For years now, Costa Rica has enjoyed unrivaled growth in Central America as the region’s top eco-destination. Luxury rain-forest resorts and stunning oceanfront real estate now characterize the nation and set it apart from its neighbors. Increasingly, however, the county’s southern neighbor, Panama, with its equally impressive natural environment and nascent real estate boom, is making for tough competition.
Visitors to both countries are comparing today’s young and explosive scene in Panama to that of Costa Rica in the 1980s, when luxury hotels, adventure tour companies and real estate moguls had not yet caught on.
Interestingly, Panama appears to be better equipped and far more prepared to handle a boom. Its dollar economy, international banking history and rich indigenous culture are the kind of things that could push this tourism thrust over the top.
Panama’s impressive infrastructure is drawing more and more people away from Costa Rica and the United States every day. It can all be summed up in an image of the capital city’s skyline, where construction cranes for new apartment buildings crop up almost every hundred yards.
The diverse offering of condominiums in the city can range anywhere from $100,000 to $1 million, with the average three-bedroom apartment with ocean or city view costing about a third of its counterpart in Miami. From the ever-trendy TrumpTower in Panama City’s Punta Pacífica neighborhood to what’s destined to be the tallest building in Central America, IceTower, the country’s real estate boom appears to be setting high standards.
Just an hour outside the city sits the beach town of Coronado, where the real estate bug is just beginning to bite. Not unlike the Jacó area on Costa Rica’s central Pacific coast, mainstream condo projects smelling of Waikiki are spidering outwards from Coronado to towns such as Gorgona, where oceanfront condos can be picked up for under $200,000. Nearby, residential communities with private beach clubs and accessible shopping centers are offering pre-construction houses for as little as $110,000. Exploring these towns, it becomes clear that the supply for product is far below the demand, spurring a rapid increase in prices.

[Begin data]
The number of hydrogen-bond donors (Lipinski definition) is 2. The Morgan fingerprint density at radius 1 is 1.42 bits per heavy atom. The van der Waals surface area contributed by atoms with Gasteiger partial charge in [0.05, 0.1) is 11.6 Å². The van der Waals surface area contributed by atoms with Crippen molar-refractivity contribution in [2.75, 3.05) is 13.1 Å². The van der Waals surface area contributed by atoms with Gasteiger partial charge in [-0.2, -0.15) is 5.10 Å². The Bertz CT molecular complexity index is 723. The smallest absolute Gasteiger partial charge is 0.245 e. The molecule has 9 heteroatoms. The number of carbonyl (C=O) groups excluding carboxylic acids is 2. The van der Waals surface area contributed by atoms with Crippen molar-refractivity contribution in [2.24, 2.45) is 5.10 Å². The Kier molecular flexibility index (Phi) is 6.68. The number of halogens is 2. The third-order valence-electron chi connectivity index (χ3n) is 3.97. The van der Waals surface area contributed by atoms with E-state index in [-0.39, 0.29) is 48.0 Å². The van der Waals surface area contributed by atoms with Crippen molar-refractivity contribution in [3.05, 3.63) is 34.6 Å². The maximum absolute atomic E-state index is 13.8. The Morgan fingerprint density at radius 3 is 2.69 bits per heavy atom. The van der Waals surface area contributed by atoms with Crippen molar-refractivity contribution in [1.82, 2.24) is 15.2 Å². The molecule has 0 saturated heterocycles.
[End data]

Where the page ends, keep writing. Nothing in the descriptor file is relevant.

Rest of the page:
Farther west along Panama’s Pacific coast is what many consider to be Panama’s final high-end tourism frontier, the AzueroPeninsula. Here the landscape is characterized by rolling hills, jagged cliffs and some of the most spectacular island-studded beaches in the country.
Often compared to Costa Rica’s northwestern Guanacaste region, the AzueroPeninsula is a place of unrefined beauty; but unlike Guanacaste, buying property here doesn’t burn a radioactive hole in your bank account. A 123-acre, ocean-view lot in Azuero, for example, runs about $13,000 per acre, whereas its equivalent in Guanacaste may cost more than $30,000. This might explain why a good number of Costa Rica’s outpriced vacationers – the ones who wish they had arrived 20 years ago – are now looking to Panama.
The isthmus of Panama has worked hard over the past decade to rid itself of the Noriega stigma earned during the military leader’s reign in the 1980s. Since then, the government has cleaned up its act; personal safety in the country is better than ever, and the expansion of the Panama Canal, as well as a new seat on the U.N. Security Council, is likely to draw more international attention than ever, creating a watchdog-like effect that is sure to encourage good behavior.
Everything seems to be pointing in the right direction for Panama investors, the cleverest of which have already reserved their spot.
For now, however, the country and its people seem to be content to keep their secret quiet for as long as it lasts.
Matt Landau is a travel writer and real estate consultant in Panama City. For more info about Panama and its real estate market, visit his Web site at www.thepanamareport.com.